Getting to Puerto Vallarta by plane
The vast majority of travelers arrive by air, so let’s start there. Airline is by far the quickest but also most expensive with little adventure involved. That said, the convenience couldn’t be beat and it will most certainly afford you more time in Puerto Vallarta than any other mode of transportation. The airport gateways to Puerto Vallarta are in San Francisco, Los Angeles, San Diego, Denver, Phoenix, Dallas, Houston, Atlanta, Chicago, San Jose and Oakland; all of them fly multiple flights to Puerto Vallarta each day, and with the exception of Atlanta and Chicago, it’s about a 3 hour flight.
In flight you will be given paperwork for your Mexican Tourist Permit by the airline staff, and it’s important that you fill it out completely and properly before landing.
The Puerto Vallarta Gustavo Diaz Ordaz International Airport (PRV) is a small two runway airport with no terminals. Upon arrival you will be dumped out on to the tarmac where there will be airport personal to direct you to the airport concourse. Airport staff will be there to greet you and will inspect, in detail, your Tourist Permit. If you are missing any detail, they will have you complete it on the spot. Dave’s Been There Tip: There are no surfaces to write on if they make you correct something, so it can be an awkward endeavor. Save yourself the trouble and take care when filling this out on the plane!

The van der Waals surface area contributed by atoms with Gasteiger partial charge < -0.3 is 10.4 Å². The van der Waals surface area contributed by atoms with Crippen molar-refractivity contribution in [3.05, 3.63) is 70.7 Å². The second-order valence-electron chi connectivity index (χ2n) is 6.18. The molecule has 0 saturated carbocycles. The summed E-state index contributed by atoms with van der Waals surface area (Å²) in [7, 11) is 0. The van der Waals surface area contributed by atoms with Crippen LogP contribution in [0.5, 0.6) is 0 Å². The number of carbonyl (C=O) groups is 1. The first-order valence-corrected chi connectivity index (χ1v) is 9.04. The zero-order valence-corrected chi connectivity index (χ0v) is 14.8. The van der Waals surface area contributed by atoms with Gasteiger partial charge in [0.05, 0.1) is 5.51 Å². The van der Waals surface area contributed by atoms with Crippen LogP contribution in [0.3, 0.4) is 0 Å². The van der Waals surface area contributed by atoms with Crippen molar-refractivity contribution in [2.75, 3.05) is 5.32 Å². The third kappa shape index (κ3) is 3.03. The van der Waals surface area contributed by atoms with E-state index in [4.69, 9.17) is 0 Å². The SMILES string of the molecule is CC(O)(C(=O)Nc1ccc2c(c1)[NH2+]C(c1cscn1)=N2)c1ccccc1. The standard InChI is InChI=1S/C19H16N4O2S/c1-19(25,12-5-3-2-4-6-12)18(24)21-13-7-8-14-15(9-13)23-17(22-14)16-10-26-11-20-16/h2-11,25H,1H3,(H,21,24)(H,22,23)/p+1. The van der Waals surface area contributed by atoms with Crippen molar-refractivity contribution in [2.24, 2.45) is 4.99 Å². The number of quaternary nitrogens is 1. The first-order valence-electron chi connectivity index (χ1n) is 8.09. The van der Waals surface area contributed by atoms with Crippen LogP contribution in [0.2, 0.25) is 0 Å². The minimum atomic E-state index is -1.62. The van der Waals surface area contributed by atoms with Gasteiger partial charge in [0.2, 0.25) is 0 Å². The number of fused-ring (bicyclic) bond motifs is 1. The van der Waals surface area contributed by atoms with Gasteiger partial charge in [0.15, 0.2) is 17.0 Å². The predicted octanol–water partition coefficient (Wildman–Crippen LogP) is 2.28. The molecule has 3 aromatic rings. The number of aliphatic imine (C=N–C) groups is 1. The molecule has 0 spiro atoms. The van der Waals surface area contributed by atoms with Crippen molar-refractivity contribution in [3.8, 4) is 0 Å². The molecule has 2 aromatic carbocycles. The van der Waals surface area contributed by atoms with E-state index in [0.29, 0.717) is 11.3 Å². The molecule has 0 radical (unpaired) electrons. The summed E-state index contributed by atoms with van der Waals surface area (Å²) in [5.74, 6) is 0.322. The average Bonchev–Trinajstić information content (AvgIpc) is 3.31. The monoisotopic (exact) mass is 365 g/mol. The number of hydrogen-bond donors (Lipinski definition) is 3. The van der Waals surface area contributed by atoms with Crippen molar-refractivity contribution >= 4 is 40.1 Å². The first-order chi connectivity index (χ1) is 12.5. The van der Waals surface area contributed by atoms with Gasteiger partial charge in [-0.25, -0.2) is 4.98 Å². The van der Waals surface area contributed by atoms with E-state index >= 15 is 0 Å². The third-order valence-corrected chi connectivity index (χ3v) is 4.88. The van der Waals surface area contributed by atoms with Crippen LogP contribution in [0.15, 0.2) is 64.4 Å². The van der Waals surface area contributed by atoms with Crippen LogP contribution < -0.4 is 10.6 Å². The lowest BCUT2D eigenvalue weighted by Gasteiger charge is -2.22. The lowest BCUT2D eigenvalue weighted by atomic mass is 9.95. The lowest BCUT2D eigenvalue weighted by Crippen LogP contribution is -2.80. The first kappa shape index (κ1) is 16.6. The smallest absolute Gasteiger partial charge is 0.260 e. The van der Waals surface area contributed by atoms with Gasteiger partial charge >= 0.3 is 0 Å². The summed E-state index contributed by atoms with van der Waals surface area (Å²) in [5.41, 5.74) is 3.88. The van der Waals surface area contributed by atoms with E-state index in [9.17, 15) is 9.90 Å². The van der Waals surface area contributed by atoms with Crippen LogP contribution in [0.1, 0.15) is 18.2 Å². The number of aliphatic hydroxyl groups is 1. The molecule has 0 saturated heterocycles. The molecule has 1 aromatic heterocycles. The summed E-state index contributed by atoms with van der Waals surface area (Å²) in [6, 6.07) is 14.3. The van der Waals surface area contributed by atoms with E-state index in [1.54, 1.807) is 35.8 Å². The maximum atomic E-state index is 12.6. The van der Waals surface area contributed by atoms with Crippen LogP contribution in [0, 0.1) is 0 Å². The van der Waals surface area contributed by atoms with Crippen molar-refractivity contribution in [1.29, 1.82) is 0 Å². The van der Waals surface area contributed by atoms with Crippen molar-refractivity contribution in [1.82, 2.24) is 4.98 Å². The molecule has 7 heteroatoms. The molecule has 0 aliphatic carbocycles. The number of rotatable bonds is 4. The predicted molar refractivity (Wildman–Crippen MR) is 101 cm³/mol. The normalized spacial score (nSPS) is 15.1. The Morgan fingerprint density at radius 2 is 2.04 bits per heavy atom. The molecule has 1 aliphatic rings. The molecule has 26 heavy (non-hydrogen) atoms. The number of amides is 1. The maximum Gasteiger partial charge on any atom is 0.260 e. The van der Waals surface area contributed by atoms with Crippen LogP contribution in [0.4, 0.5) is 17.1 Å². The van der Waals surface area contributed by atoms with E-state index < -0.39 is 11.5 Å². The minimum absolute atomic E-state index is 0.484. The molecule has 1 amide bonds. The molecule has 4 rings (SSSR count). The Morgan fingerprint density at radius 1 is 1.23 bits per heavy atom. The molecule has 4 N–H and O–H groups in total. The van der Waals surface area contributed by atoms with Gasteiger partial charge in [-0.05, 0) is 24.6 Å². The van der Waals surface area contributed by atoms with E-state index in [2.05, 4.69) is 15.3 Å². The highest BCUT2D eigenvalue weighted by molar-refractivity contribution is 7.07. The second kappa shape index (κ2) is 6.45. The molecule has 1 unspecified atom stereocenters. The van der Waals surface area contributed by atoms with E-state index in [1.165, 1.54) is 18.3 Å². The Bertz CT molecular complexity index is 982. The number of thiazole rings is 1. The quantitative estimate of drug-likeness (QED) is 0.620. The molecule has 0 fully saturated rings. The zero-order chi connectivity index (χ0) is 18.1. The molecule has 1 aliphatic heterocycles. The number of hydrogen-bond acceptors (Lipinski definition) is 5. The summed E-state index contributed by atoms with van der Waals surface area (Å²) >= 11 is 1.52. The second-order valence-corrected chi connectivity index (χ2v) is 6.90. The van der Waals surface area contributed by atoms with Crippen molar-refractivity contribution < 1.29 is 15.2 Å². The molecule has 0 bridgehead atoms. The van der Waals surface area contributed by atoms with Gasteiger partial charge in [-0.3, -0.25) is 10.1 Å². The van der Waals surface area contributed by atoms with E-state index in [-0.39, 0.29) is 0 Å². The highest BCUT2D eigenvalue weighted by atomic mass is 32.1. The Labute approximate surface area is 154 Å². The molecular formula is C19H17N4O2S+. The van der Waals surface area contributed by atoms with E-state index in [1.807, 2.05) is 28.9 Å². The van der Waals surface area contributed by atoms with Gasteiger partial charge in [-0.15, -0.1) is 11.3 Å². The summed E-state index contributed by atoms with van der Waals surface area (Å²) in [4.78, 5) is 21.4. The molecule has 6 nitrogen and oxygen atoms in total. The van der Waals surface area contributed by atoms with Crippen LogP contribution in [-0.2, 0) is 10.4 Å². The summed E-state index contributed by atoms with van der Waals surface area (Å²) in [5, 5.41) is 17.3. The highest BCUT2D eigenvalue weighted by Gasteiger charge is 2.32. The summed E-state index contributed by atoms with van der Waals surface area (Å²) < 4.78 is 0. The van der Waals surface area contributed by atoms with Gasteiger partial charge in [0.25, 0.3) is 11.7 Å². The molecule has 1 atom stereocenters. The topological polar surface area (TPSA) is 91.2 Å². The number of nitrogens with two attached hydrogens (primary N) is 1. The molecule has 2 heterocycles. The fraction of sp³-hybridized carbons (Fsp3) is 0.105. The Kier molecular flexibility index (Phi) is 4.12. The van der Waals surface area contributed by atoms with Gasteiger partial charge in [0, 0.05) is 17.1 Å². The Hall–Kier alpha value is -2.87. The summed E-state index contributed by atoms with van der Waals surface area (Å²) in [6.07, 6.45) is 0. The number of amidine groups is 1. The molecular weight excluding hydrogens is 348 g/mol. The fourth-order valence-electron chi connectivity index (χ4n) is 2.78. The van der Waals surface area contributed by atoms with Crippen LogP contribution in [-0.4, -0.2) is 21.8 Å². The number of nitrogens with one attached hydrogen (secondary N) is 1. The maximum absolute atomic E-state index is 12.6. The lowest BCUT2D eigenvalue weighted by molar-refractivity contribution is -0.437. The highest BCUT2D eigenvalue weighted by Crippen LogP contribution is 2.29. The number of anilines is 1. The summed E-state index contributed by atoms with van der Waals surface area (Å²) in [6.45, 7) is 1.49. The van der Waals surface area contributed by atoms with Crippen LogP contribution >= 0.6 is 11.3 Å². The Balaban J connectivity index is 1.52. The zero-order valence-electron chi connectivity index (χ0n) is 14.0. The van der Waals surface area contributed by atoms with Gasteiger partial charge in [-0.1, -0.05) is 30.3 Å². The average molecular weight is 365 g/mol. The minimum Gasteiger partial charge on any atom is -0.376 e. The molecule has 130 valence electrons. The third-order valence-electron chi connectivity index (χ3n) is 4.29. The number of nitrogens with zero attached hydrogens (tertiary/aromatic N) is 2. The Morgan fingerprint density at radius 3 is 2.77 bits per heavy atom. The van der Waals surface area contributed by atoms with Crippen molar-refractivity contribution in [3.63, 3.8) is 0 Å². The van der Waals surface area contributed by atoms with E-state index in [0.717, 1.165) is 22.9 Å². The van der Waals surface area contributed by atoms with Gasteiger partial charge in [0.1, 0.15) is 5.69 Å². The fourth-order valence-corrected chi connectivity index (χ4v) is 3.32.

After your your Tourist Permit is inspected, you will move on to Customs. You’ll need to produce your passport and Mexican Tourist Permit before you can proceed.
After Customs, it’s on to the Mexican version of the TSA. Here you put your luggage and bags onto a conveyor belt for scanning. After you grab your bags off the conveyor belt you will be met by a security officer, a large metal button, and a stop light. Your job is to push the big button, which is attached to that stop light. Once you do that, the stoplight will turn either green or red. If it turns green, you’re “good to go” and you just carry on. Should it turn red, you will be pulled aside and searched. If it does, don’t worry – it’s completely random and just the luck of the draw.